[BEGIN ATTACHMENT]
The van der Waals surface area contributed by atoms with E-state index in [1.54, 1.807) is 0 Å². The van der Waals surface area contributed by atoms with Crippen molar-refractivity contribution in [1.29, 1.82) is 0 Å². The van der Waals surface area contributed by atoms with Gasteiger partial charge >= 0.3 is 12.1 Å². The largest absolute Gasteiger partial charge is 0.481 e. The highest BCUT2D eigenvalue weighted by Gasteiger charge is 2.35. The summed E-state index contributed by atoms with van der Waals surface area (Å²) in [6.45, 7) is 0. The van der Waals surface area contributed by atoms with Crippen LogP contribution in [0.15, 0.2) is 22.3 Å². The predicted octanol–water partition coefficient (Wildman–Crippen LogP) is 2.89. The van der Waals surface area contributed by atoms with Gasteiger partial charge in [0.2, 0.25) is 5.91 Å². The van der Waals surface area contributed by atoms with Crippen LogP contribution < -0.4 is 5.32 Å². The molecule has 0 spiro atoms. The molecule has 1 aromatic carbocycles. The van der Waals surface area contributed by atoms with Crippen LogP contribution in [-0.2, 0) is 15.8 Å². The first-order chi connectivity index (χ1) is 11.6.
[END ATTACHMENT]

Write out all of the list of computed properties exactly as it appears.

The van der Waals surface area contributed by atoms with E-state index in [1.54, 1.807) is 0 Å². The van der Waals surface area contributed by atoms with Crippen molar-refractivity contribution in [1.29, 1.82) is 0 Å². The van der Waals surface area contributed by atoms with Gasteiger partial charge >= 0.3 is 12.1 Å². The largest absolute Gasteiger partial charge is 0.481 e. The highest BCUT2D eigenvalue weighted by Gasteiger charge is 2.35. The summed E-state index contributed by atoms with van der Waals surface area (Å²) in [6.45, 7) is 0. The van der Waals surface area contributed by atoms with Crippen LogP contribution in [0.15, 0.2) is 22.3 Å². The predicted octanol–water partition coefficient (Wildman–Crippen LogP) is 2.89. The van der Waals surface area contributed by atoms with Gasteiger partial charge in [0.2, 0.25) is 5.91 Å². The van der Waals surface area contributed by atoms with Crippen LogP contribution < -0.4 is 5.32 Å². The molecule has 0 spiro atoms. The molecule has 1 aromatic carbocycles. The van der Waals surface area contributed by atoms with Crippen LogP contribution in [-0.2, 0) is 15.8 Å². The first-order chi connectivity index (χ1) is 11.6.